Suta returned to Riga in 1917 and became totally involved in art. He visited Dresden, Berlin and Paris in 1923. After his return he became excited about the idea of creating modern interiors and furnishing articles. So, he created Baltars, the porcelain painting workshop. This is where he worked alongside Alexandra Belcova and Sigismunds Vidbergs. Romans was energetic and enthusiastic and became a pedagogue and critic. He also created stage designs and costumes.

Sketch made by Romans Suta for stage design of «Princess Turandot», 1926.

Photo: Collection of Museum of Literature and Music

The performance of Princess Turandot commedia dell’arte by Carlo Gozzi directed by talented and experienced Jekabs Zakis, took place on the stage of the Jelgava Latvian Theatre and had its premiere at Christmas 1926. Inviting Romans Suta to create the stage design and costumes was a courageous move and demonstrated director’s serious artistic ambitions; Suta was known as someone who represented a new and controversial generation of artists. This was the time when art in Latvia was facing a conflict between generations – not everyone accepted young artists who criticised the copying of nature and impressionism and who themselves created art in a style of expressionism, fauvism and cubism.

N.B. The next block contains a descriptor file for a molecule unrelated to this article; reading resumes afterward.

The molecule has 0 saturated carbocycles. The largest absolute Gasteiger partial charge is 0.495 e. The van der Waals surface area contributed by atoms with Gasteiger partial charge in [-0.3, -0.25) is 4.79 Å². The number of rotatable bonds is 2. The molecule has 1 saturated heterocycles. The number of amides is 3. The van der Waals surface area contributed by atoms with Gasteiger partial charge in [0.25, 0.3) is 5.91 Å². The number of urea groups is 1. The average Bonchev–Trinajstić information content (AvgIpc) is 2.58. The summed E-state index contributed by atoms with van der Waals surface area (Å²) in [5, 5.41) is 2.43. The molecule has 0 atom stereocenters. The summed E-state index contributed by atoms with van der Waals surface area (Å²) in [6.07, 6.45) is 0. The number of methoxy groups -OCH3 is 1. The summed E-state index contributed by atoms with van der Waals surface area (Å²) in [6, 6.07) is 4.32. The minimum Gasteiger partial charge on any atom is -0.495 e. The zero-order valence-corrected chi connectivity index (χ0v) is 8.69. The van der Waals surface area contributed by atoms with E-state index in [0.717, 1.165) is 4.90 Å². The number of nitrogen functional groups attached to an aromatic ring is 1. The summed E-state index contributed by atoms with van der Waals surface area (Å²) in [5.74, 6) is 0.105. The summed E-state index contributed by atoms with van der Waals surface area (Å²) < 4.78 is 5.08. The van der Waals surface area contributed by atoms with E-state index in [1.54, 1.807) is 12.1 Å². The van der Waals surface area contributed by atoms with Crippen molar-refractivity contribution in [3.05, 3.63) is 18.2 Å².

Costume designs made by Romans Suta for «Princess Turandot», 1926.

Photo: Collection of Romans Suta and Alexandra Belcova Museum